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Tess Vigeland: If you're hearing us in California, put down your phone and listen up. As of July 1, you can no longer hold your cell phone and drive at the same time.
The land of the car-crazed is finally joining the long list of states with hands-free cell phone laws and as KQED's Rob Schmitz reports, that's giving the headset trade something to talk about.
Rob Schmitz: California Highway Patrol officer Miguel Luevano has seen it all on the L.A.'s freeways.
Miguel Luevano: Everything from people eating, applying makeup, shaving, even having sex in the car while driving.
In comparison, holding a cell phone to your ear may seem tame. But under a new law, California residents who drive and dial could be fined up to $76.
With 23 million drivers, that could mean a lot of dough for state coffers. In the first three years of New York's hands-free law, the state pulled in around $27 million in fines.
[Phone]: Say a command.
Lee D'Orlando: Call office.
[Phone]: Did you say "Call office?"
Lee D'Orlando tests the clarity of a Bluetooth speaker that attaches to your car's visor. He sells them at E Wireless Communications in Los Angeles.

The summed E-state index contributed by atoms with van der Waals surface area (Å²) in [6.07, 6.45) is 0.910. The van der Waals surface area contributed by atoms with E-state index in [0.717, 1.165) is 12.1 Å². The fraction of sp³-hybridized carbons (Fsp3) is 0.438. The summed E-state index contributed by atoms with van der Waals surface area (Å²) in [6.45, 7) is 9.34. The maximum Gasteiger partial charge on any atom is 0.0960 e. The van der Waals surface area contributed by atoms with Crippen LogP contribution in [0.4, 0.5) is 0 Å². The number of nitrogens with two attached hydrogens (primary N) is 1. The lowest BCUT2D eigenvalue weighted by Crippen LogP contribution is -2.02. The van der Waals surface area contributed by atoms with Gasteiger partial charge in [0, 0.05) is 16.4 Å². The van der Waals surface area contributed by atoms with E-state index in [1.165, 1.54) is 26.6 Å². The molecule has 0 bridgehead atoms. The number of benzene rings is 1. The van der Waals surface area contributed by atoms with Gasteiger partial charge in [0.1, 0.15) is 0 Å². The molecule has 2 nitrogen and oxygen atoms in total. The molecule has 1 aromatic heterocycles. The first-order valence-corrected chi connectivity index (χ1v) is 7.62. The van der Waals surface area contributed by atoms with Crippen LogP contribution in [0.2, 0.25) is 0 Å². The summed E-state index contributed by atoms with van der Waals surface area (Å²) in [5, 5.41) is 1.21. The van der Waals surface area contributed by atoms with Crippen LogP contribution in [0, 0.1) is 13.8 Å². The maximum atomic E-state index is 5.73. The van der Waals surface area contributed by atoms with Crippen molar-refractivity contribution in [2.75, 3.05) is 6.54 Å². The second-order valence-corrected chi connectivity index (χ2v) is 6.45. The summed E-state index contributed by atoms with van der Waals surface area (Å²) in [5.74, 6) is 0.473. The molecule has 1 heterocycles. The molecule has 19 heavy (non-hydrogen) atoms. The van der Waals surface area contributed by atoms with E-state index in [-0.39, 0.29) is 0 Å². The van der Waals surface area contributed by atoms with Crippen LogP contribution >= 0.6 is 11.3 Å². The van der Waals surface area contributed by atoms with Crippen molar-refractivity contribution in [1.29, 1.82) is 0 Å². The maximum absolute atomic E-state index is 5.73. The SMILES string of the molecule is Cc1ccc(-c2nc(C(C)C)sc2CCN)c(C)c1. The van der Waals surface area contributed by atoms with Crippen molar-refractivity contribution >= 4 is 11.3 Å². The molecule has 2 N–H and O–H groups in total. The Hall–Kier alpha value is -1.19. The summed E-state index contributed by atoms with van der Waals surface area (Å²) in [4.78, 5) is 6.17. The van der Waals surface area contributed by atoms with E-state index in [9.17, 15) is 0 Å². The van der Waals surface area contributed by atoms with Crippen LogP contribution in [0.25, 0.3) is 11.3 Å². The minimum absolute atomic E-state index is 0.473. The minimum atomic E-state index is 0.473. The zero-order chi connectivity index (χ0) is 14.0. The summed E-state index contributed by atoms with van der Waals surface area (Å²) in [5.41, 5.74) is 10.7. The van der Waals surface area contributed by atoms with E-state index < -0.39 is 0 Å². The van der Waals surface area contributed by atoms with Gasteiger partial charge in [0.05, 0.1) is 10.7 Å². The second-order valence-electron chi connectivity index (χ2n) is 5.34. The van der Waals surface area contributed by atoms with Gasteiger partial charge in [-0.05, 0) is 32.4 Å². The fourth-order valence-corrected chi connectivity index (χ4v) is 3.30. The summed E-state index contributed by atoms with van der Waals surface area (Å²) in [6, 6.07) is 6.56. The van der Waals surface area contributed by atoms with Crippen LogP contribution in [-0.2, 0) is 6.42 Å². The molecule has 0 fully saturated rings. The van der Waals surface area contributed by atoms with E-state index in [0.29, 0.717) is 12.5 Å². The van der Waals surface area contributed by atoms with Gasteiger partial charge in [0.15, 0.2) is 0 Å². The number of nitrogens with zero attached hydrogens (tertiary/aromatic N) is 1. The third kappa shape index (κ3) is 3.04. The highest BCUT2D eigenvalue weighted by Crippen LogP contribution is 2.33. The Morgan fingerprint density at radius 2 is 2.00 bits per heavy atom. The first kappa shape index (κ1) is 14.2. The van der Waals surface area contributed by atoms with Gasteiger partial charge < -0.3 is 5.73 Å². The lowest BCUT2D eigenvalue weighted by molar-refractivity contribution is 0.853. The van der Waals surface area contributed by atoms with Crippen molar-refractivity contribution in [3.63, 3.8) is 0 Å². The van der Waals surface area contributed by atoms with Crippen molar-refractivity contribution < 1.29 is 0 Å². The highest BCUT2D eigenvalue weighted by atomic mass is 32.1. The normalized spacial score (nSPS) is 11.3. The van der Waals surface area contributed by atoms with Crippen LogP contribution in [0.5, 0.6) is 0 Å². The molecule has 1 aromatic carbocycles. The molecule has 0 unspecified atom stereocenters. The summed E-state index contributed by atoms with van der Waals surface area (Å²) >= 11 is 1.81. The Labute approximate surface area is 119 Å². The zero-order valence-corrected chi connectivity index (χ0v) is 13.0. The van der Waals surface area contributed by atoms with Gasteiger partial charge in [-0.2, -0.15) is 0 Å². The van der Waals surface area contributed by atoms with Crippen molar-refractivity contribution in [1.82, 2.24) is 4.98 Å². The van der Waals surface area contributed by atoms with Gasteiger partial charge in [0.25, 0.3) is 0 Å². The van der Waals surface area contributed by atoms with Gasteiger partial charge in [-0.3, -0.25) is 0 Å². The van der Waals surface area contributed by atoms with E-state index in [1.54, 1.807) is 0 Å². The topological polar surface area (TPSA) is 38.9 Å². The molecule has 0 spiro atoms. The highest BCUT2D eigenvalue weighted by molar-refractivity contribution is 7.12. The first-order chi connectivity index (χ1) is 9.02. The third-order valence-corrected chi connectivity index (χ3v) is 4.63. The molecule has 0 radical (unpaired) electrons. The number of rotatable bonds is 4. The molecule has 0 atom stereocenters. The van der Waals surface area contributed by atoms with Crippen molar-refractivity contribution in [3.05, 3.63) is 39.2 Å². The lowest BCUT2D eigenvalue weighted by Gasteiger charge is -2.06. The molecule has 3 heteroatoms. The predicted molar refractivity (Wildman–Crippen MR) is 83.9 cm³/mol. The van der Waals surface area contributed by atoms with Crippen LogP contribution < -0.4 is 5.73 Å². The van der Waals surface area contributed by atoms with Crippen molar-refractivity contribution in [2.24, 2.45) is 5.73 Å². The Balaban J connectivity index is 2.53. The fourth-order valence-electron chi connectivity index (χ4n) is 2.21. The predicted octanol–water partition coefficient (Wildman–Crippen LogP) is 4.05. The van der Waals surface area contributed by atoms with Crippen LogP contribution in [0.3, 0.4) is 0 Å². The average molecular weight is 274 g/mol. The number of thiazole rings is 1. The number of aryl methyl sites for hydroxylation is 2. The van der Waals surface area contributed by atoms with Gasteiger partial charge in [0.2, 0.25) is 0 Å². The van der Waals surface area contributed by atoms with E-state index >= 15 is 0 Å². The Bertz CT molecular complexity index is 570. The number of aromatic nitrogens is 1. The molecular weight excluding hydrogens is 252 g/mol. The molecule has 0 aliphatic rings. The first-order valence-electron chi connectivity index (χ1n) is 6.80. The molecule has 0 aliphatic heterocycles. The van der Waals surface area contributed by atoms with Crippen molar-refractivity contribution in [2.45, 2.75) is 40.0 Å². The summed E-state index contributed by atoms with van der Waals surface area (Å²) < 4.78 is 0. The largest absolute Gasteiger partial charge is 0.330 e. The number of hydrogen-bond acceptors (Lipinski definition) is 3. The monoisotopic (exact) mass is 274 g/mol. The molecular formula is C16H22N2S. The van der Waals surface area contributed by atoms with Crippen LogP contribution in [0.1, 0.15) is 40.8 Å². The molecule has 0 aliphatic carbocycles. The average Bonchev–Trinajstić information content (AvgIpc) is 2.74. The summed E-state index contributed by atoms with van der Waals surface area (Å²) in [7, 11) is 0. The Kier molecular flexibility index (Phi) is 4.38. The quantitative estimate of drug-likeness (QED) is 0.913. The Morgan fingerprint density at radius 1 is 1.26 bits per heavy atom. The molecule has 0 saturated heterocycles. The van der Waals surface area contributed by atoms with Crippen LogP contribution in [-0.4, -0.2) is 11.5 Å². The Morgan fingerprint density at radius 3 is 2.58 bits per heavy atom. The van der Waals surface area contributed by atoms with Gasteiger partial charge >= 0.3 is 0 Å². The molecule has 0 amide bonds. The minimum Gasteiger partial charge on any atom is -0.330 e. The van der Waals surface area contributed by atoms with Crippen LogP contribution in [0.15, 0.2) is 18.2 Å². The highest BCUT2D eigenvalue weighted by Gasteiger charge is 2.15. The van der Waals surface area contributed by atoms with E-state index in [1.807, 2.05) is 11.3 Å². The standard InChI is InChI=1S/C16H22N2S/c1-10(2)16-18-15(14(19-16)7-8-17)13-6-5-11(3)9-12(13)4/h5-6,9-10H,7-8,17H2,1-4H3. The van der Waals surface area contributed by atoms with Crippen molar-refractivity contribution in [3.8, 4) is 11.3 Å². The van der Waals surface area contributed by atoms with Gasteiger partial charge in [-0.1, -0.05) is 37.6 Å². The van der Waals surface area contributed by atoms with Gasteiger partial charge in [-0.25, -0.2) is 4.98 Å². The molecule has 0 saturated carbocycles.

Eddie: Good morning. Thank you for calling E Wireless.
D'Orlando: Yeah, I'm doing a phone check Eddie.
Eddie: OK, Lee. Hear you loud and clear.
D'Orlando says he's working overtime to keep up with customer demand.
D'Orlando: In the past month, I'd say our hands-free Bluetooth equipment has probably quadrupled.
It's the same story for Santa Cruz-based Plantronics, one of the nation's top headset manufacturers, says spokesman Dan Race.
Dan Race: The sales trend is upticking right now and we think it will continue throughout July.
Race says consumers are waiting until the last minute to buy the devices. Some people are ordering them for free from websites like freeheadset.org.
But not Joon Millum. He's in downtown L.A. shopping for a new phone that he plans to hold brazenly to his ear while driving.
Joon Millum: I remember I've swerved probably into the other lanes, but I always got back into my lane. I think it's still dangerous, but it doesn't matter to me. I'm still talking on the phone.
Millum says most of the time he isn't a danger to anyone. That's because he's crawling along in L.A. traffic.
In Los Angeles, I'm Rob Schmitz for Marketplace.